Has Technology Made Us Scared Of Silence?

Has Technology Made Us Scared Of Silence?
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“When there is no noise in my room it scares me”, emails one of my undergraduate students. “It seems I can’t stand silence”, writes another. The noise the first student is referring to is the background noise of television, radio and music, plus a multitude of social media and online curiosities. And the silence the second student refers to is a world devoid of such background noise.

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Drawing on six years (2007-12) of observations from 580 undergraduate students, it can be reasonably argued that their need for noise and their struggle with silence is a learnt behaviour.

The desire for media-generated background noise is acquired more from parents and grandparents than from my students’ newfound relationship with social media.

To that extent, Larry D. Rosen’s excellent advice on how teachers can address student social media anxiety – such as by introducing one-minute technology breaks – shouldn’t be confused with issues surrounding the same students’ need for background noise.

With obvious exceptions, mum and dad also inherited this need for background noise: “My grandparents have the television on practically all the time in the background,” observes one student.

It is not surprising then when another writes “the television was switched on by my parents earlier in the morning for the news and left on … even when no-one was watching”.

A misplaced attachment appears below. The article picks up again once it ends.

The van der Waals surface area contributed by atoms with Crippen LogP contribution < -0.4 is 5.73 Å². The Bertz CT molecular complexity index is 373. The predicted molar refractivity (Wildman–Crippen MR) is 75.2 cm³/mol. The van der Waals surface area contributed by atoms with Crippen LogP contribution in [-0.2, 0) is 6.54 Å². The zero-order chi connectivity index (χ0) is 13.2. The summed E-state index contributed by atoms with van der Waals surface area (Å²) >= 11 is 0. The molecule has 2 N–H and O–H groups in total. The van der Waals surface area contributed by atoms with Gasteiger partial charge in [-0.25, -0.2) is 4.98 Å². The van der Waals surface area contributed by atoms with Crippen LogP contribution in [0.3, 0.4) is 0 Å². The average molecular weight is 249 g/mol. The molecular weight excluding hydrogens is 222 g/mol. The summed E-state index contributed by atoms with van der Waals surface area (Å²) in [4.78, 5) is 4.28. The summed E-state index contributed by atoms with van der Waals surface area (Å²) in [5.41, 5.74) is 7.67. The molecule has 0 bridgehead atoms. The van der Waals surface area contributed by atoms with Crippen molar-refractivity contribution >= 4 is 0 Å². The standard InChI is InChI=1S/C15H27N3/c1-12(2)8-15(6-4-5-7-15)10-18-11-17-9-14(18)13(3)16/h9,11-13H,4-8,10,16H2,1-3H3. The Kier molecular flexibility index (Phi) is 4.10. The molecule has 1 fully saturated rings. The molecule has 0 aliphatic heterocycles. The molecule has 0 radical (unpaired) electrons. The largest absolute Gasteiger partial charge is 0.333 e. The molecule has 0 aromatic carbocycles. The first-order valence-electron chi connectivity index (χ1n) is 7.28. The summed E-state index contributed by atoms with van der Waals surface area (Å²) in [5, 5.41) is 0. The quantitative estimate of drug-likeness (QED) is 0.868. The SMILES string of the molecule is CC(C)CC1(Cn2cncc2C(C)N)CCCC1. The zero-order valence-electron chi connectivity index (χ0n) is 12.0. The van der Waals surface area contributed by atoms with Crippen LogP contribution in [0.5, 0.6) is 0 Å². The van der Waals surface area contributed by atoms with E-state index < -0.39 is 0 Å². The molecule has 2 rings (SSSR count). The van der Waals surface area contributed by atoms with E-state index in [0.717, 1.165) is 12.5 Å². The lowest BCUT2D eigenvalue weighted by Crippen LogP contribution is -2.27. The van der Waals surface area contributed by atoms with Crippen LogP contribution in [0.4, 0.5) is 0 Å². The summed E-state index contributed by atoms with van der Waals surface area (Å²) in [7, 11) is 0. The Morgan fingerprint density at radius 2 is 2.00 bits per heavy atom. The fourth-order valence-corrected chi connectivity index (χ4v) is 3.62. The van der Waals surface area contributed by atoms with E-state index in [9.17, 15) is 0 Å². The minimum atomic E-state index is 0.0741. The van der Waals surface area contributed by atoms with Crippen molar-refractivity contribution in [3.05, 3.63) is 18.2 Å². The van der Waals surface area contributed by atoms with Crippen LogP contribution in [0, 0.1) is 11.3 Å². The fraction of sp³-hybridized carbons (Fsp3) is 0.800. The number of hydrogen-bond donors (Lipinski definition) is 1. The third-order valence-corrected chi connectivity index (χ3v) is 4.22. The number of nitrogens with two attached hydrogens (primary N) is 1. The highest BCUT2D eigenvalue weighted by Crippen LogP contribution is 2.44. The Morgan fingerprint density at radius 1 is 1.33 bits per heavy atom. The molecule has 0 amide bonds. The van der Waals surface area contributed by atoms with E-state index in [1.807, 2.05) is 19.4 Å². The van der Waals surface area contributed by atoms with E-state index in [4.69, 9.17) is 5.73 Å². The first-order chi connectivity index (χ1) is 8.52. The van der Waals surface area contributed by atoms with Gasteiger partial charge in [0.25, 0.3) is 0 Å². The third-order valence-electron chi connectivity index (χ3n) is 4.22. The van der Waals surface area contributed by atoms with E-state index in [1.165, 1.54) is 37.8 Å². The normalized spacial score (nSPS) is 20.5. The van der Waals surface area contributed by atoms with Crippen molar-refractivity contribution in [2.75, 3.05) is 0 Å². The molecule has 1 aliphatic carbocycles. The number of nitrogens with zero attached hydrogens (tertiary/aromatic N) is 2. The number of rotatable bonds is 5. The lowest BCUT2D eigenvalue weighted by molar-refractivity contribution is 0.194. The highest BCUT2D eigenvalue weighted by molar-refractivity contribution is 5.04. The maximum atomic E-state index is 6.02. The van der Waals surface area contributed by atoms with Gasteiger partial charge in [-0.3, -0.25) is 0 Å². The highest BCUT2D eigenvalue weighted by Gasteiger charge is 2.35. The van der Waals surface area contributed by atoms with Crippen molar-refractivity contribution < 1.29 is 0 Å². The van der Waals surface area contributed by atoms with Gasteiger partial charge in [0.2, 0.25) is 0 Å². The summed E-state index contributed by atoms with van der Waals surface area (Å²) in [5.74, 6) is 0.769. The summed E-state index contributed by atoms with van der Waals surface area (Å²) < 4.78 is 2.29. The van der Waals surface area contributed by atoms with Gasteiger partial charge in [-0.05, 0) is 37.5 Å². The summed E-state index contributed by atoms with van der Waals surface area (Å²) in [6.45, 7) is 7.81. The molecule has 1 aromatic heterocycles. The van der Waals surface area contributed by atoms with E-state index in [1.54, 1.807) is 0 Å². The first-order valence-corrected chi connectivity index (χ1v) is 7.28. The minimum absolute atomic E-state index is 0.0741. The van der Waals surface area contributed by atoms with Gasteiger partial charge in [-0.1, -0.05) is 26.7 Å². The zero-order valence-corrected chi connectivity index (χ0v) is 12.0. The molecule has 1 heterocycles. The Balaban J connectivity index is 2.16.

For all but one of the 580 students, television and radio was in the home prior to their birth. For most students, the family home also had at least one computer before they were born. Indeed, this year we had our first student that can’t remember her family’s first mobile phone.

Beginning at infancy, the constant media soundscape has provided the background noise either side of bassinet, kindergarten, school and university. It is little wonder many of my students feel agitated and ill-at-ease when there is not at least one portal providing background noise.

Such background noise speaks to Bill McKibben’s observations of the Third Parent.

More often than not, a student’s third parent (whether that be analogue or digital media) speaks to them more often than their biological parents. As one participant noted, “the noise of the TV and the communication on Facebook helps me feel more in touch with people”.

By and large my students report they can’t function in silence. As one explained, “I actually began doing this assignment in the library and had to return to my room minutes later to get my iPod as I found the library was so quiet that I couldn’t concentrate properly!”